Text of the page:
As to solving the strike? My own idea is probably too radical. I’d take a cue from the Silicon Valley / Tech / Internet industry and form any new creative project (e.g. a complete television show) as a corporation, just like a tech startup. Every participant (e.g. employee), from the actors, to the writers, to the cameramen to the makeup artists would receive stock options, rather than royalties. The financiers would get their stock too, but spreading the potential wealth around just makes modern sense — that opportunity to hit it big really drives the industry forward and creates super motivation.

Thus the complete “brand” of a show becomes the value, rather than an individual episode. Whether it is ever re-broadcast, syndicated overseas, streamed over the Internet or makes money in t-shirts and mugs – if money is coming into the corporation, the shareholders would get dividends rather than royalties. This puts the creative and production people on the same level as the financiers and reduces the risk of hiding profits.

In my industry, this is equivalent to granting stock options to the Google masseuse.

Go ahead, call me crazy.

Posted in Internet | 1 Comment

Explaining the Absence: Full-time at Nami Media

One of the ironies of writing a blog is that the busier I am, the less time I have to write blog articles.  Not being a professional writer, or even a paid journalist, I can really only write in my free time, even though I enjoy writing about my industry.  Paid work (and kids and wife) come first.

Free time has been at a premium lately, since I joined Nami Media Inc. as President in July 2007.  Nami is in the “Internet Advertising Technology” business, and we develop and run systems which online advertisers and site publishers use to manage PPC Search campaigns and CPA Affiliate campaigns.  PPC (pay-per-click) and CPA (cost per action) are known as performance marketing:  advertisers only pay for their ads when customers perform an action.  This is the hottest growing area of Internet advertising, led by Google.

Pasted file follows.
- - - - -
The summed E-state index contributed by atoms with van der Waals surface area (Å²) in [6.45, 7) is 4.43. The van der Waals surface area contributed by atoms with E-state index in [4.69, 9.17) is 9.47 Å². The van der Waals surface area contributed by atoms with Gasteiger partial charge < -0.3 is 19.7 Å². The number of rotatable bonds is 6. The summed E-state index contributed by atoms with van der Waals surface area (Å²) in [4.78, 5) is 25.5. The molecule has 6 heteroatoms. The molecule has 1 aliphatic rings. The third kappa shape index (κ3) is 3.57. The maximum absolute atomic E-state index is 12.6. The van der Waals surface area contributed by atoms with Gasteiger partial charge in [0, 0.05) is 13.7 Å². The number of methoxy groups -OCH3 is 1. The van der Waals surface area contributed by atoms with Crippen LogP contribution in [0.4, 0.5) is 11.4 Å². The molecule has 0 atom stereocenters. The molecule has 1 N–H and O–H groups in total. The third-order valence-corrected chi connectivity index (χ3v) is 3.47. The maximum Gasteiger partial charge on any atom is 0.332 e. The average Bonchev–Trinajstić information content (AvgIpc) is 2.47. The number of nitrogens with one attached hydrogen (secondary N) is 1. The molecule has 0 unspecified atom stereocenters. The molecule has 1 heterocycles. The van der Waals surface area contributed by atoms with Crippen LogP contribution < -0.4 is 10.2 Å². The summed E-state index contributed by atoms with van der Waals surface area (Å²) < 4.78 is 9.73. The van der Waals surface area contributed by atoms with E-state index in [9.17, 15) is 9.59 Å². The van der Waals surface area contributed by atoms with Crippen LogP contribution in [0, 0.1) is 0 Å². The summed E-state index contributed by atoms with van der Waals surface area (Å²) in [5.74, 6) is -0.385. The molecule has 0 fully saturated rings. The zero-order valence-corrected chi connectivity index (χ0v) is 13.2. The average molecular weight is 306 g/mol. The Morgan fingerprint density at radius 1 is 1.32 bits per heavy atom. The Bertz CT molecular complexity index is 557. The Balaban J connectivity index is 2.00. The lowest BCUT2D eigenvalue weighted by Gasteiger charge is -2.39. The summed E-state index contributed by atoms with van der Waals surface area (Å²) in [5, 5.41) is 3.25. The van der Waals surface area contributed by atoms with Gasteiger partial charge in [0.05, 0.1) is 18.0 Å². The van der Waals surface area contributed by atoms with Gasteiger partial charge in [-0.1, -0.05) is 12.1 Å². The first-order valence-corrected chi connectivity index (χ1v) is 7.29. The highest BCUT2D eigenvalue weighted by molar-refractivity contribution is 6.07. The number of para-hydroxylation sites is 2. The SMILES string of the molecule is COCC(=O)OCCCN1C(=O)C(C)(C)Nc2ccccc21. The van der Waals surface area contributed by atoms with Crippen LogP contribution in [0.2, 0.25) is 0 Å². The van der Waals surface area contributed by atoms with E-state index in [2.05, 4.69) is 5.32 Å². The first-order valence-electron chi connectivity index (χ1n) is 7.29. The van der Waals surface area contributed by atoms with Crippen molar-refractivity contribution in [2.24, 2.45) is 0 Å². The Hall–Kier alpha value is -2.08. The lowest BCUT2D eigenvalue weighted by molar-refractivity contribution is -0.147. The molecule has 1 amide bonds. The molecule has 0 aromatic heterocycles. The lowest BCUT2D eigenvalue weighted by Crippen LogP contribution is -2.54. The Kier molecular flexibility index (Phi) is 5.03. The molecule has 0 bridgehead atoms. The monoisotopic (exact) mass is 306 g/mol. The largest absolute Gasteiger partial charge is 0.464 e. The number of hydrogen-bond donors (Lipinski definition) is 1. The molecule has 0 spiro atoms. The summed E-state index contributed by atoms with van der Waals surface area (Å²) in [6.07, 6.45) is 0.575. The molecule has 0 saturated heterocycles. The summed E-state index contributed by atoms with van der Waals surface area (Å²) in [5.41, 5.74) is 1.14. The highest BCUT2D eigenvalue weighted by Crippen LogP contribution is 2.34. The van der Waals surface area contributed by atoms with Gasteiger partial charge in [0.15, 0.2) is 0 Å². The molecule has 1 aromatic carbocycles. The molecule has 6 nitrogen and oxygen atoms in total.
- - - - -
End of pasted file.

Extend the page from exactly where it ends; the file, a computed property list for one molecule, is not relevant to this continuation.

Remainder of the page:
Nami Media, which started in 2001, has developed very effective platforms which help marketers manage their advertising.  Most of these marketers are quite sophisticated, but they are in smaller companies without the technology resources which are needed to compete in a rapidly-changing, innovating marketplace. 

For example, a key technology from Nami is click-fraud detection and filtering, which is necessary to protect advertisers from paying for fraudulent clicks.  Another key technology is optimization (generating maximum performance by tweaking various inputs).  By aggregating many smaller marketers, Nami has achieved critical mass in systems development and management. 

It’s an exciting time, and I’ll keep everyone posted on developments.  The fact that our revenue is exploding shows we’re on to something good.  And, okay, I’ll try to write a few articles along the way…

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Hot Tip for Domainers: 853-1212

Hilarious article in the LA Times this morning about how at&t (formerly SBC, formerly PacBell, formerly AT&T with big letters) is abandoning their automated time service on 853-1212 in California, active since 1948. Apparently, there are too many other ways to figure out the correct time.  Funny, because I’ve always relied on the good old phone company to be the most reliable.  No more.   So much for public service.  at&t (now rebranded with small letters) wants to free up the prefix “853” to regular subscribers.

What does this have to do with domainers, those guys who buy generic web names and place ads on them?  Well, the most valuable domain names are those which get “natural traffic”, for example is a user types “creditreports” into their browser, and goes to creditreports.com.  Valuable, because the domain owner doesn’t have to pay to drive users to the site.  All ad revenue is pure profit.

How valuable is 853-1212?  I’d be willing to bet that hundreds of thousands, if not millions of people have hard-wired into their brains to call 853-1212 whenever they need the time. Now they will be frustrated at the phone company (get it, at&t?).  These callers represent free traffic.  Why not run an ad-supported time service?  If at&t had any brains, they’d sell off 853-1212 or lease it out on a revenue-share model. Some enterprising domainer could figure out how to run short radio-style ads before the service would speak the time.

Who’s the biggest, smartest domainer out there? Google, of course. They’re willing to try new things – they’ve already set up a free 411 service (try 1-800-GOOG411) – purely to learn how users search by voice for local businesses. Let some smart techie at Google play around with 853-1212.

The most difficult task of this entire venture? Finding who the right person among AT&T’s 301,840 employees who has the authority to sell this particular phone number. If you know who he or she is, please let me know!

L.A. Times, Consumer Confidential column on August 29, 2007 by David Lazarus:
Time of day calling it quits at AT&T

Posted in Internet, Rumors | 4 Comments